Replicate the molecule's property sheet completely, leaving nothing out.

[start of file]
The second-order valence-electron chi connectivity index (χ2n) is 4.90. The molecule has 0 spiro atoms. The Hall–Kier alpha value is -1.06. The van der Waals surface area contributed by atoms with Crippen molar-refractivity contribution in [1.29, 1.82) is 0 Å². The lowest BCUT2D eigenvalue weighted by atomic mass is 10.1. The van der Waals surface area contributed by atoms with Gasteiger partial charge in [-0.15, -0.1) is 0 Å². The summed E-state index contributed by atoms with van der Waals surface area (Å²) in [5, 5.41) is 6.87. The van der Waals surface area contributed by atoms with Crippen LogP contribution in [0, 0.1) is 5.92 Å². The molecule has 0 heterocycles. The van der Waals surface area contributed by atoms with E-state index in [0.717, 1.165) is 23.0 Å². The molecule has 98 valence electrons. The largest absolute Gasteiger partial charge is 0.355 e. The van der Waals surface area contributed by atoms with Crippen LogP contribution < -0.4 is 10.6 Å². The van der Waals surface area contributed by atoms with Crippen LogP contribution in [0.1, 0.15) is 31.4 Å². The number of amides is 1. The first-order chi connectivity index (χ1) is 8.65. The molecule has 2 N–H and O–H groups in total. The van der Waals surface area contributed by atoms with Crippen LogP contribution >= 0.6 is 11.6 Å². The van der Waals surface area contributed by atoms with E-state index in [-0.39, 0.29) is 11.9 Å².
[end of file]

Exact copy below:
The second-order valence-electron chi connectivity index (χ2n) is 4.90. The molecule has 0 spiro atoms. The Hall–Kier alpha value is -1.06. The van der Waals surface area contributed by atoms with Crippen molar-refractivity contribution in [1.29, 1.82) is 0 Å². The lowest BCUT2D eigenvalue weighted by atomic mass is 10.1. The van der Waals surface area contributed by atoms with Gasteiger partial charge in [-0.15, -0.1) is 0 Å². The summed E-state index contributed by atoms with van der Waals surface area (Å²) in [5, 5.41) is 6.87. The van der Waals surface area contributed by atoms with Crippen LogP contribution in [0, 0.1) is 5.92 Å². The molecule has 0 heterocycles. The van der Waals surface area contributed by atoms with E-state index in [0.717, 1.165) is 23.0 Å². The molecule has 98 valence electrons. The largest absolute Gasteiger partial charge is 0.355 e. The van der Waals surface area contributed by atoms with Crippen LogP contribution < -0.4 is 10.6 Å². The van der Waals surface area contributed by atoms with Crippen LogP contribution in [0.1, 0.15) is 31.4 Å². The number of amides is 1. The first-order chi connectivity index (χ1) is 8.65. The molecule has 2 N–H and O–H groups in total. The van der Waals surface area contributed by atoms with Crippen LogP contribution >= 0.6 is 11.6 Å². The van der Waals surface area contributed by atoms with E-state index in [-0.39, 0.29) is 11.9 Å².